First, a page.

According to the treasure map, we had to stay on course between the helipads, then turn right and take the path up the hill. At the bottom of the hill we would find our treasure–a village! Seven of us, 3 adults and 4 kids, abandoned the picturesque stretch of beach in front of the Abaka Bay all-inclusive resort to relive our Peace Corps days and wander to a village on the island of Île à Vache, a 25-minute boat ride off of the southwest Haitian coast, under the guise of a treasure hunt for the kids. But really, we just wanted to explore a little and found the perfect foil with which to do so.
Abaka Bay on Île à Vache (English: “Cow Island”) is a serene, idyllic half-mile or so of beautiful, sandy beach a short boat ride from Les Cayes on Haiti’s southwest coast. CNN recently picked Abaka Bay as the 57th best beach in the world, and it’s easy to see why, with its near-perfect white sand, well-groomed beach, and warm, crystal-clear Caribbean water. Since the beach is in a protected bay, the water is glassy-still which makes for great photos and easy kayak rides.
The resort is all-inclusive: 3 meals per day are included, as are various activities like horseback riding and ocean kayaking, and a separate excursion to “Lover’s Island” can be purchased as a day trip away from the bay ($50/person). Breakfast included fruit, pancakes, omelets, and coffee. Lunch and dinner always included at least 2 proteins (a fish and beef/chicken), vegetables, a rice and/or couscous dish, and dessert, and the food was well above what we expected! My only complaint about the food is that there were no snacks available nor was coffee available all day (breakfast only). The rooms are clean, air-conditioned, and right on the beach. Honestly, the warm Caribbean water is only about 30 meters from the rooms!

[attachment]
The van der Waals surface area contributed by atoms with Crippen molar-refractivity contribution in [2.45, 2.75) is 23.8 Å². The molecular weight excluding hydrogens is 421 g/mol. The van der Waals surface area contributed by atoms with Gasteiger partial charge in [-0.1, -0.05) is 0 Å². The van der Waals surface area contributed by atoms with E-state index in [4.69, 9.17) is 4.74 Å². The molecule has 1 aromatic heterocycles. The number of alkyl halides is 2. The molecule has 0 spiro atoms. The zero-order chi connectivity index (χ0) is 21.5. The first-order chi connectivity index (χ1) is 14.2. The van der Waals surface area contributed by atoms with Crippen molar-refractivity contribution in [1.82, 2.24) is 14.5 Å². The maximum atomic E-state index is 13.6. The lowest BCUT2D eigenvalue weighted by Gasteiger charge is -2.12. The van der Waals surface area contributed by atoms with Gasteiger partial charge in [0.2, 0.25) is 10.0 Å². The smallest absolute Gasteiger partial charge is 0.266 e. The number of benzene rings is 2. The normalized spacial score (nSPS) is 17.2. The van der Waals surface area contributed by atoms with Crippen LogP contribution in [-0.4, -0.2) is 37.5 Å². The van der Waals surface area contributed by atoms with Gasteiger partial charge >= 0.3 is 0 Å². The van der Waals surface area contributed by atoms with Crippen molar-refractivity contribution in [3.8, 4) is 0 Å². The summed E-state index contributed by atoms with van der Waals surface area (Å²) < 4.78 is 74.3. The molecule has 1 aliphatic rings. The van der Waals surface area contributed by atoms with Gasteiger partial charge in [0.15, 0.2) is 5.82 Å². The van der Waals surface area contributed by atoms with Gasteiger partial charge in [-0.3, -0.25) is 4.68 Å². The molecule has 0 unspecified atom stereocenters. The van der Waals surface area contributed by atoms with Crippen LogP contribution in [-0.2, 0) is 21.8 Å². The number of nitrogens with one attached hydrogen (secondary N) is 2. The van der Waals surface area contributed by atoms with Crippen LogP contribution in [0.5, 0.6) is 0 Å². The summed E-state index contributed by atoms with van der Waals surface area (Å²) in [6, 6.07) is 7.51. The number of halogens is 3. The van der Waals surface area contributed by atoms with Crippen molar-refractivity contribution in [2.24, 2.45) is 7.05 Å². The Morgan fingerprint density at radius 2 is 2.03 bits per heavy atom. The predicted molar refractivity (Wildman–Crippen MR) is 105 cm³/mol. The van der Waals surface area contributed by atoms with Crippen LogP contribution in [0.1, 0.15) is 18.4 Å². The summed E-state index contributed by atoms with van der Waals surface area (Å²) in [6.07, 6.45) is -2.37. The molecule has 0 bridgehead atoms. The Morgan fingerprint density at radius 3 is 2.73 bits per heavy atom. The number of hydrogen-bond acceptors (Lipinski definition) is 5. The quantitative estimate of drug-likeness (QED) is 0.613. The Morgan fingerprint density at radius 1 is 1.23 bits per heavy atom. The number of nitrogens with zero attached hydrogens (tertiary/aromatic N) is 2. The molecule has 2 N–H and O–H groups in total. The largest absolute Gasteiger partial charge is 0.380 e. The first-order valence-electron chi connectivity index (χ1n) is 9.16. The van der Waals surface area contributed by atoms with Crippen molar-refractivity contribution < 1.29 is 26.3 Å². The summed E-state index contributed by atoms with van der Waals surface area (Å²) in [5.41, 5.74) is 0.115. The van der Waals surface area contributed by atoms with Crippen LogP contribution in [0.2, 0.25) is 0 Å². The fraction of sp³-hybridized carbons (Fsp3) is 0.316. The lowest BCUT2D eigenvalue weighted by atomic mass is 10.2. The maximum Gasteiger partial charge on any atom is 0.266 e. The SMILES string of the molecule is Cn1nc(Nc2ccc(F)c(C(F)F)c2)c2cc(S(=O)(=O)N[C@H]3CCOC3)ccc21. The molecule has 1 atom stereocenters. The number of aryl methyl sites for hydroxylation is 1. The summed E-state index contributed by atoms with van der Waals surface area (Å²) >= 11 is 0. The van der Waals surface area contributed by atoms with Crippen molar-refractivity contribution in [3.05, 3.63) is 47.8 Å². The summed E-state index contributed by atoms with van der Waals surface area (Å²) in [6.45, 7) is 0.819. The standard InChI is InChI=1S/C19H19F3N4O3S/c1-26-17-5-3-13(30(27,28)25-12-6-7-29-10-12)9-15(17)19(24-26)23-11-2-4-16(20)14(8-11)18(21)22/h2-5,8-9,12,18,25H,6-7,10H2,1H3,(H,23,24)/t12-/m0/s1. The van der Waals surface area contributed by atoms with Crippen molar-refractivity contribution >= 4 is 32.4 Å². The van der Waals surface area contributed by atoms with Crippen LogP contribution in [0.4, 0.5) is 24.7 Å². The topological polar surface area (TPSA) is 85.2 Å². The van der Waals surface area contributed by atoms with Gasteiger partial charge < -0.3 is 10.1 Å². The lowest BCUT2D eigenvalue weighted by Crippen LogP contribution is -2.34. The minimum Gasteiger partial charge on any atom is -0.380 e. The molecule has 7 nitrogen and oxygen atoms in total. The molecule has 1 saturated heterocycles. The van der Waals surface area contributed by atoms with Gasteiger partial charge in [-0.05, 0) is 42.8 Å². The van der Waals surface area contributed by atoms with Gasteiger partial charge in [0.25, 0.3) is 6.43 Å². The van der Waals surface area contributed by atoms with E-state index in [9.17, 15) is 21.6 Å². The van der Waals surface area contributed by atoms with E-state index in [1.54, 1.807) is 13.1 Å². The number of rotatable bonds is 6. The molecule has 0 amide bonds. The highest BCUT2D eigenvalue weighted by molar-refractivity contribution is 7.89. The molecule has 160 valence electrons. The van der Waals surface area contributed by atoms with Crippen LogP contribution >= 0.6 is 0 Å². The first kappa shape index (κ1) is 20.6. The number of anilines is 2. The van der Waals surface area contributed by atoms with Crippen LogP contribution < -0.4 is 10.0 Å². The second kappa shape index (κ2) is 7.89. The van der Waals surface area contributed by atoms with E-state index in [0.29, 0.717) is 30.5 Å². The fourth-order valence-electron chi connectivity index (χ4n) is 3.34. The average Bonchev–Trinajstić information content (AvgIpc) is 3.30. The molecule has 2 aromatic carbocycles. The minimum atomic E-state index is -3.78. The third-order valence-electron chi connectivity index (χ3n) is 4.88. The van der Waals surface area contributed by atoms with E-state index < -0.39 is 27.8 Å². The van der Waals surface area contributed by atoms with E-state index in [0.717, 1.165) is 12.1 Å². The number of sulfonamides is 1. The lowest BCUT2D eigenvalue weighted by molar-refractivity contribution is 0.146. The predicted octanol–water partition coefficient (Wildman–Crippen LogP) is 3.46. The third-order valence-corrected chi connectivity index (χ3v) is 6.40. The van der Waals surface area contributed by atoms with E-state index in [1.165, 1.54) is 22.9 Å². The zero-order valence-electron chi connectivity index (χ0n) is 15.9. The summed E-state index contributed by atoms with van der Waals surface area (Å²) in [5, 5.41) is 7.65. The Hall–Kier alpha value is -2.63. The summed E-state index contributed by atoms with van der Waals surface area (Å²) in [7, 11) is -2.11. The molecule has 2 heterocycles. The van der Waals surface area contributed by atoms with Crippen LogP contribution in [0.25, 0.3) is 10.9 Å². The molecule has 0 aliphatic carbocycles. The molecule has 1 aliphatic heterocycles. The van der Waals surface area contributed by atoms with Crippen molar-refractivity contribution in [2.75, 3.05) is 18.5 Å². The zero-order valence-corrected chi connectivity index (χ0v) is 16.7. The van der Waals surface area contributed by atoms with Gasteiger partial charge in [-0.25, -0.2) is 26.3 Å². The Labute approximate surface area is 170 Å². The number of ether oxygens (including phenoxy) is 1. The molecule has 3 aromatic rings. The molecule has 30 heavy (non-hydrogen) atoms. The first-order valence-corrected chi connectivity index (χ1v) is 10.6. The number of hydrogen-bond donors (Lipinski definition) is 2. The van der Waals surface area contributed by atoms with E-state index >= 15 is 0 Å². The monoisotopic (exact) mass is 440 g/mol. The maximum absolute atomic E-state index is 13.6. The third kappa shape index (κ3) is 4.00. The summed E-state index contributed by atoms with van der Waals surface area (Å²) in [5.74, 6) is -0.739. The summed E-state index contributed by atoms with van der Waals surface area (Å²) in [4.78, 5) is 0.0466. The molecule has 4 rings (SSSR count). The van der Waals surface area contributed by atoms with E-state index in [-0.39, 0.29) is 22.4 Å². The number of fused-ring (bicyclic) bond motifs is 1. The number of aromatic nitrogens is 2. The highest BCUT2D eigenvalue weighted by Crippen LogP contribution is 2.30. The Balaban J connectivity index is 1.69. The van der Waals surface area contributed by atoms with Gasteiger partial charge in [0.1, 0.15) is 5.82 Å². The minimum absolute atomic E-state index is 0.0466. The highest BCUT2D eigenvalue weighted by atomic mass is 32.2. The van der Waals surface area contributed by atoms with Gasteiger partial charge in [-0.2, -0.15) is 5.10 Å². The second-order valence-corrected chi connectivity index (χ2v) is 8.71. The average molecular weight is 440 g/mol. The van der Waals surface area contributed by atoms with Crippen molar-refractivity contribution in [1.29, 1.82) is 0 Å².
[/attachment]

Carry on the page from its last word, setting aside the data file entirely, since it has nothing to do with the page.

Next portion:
Getting there: From Port-au-Prince, the drive to Les Cayes is, for the uninitiated like myself, a 5-hour, anxious slog. After leaving Port-au-Prince, take the main two-lane highway through rural Haiti, through beautiful mountains and low agricultural valleys. Expect hidden potholes, passing motorcycles and tap taps and work trucks at high-speed on the left and right, unmarked speed bumps, and tiny market towns along the way. Once you are used to driving in Haiti, the mountain views are breathtaking. As the Creole proverb goes, dye mon, gen mon: beyond the mountains, there are more mountains.
The jumping off point for the island is Les Cayes, the capital of the Les Cayes commune and Sud department. Les Cayes is a nice, colonial city in which we wished we had more time to walk around. Our inner Peace Corps volunteers wanted to mingle with the locals at a market.
Pro tip: Visit the village!
There is a cool little village about a 20-minute walk behind the resort. Ok, there isn’t much to do in the village besides walk through it, and some enterprising English-speakers will probably follow you around and try to sell you some sort of boat ride but hey, I like villages. And a rural village soccer field to boot! It takes me back to our Peace Corps days and reminds me of simpler times, but now I get to experience it with my kids. How cool is that? We walked up and down a hill and heard, and were then enveloped by, a raucous church group singing hymns on the outskirts of town. We walked through the village, bought some packs of cookies, and then were escorted out by a gaggle of kids, all the way back to Abaka Bay, to finish out our week of lounging on the beach.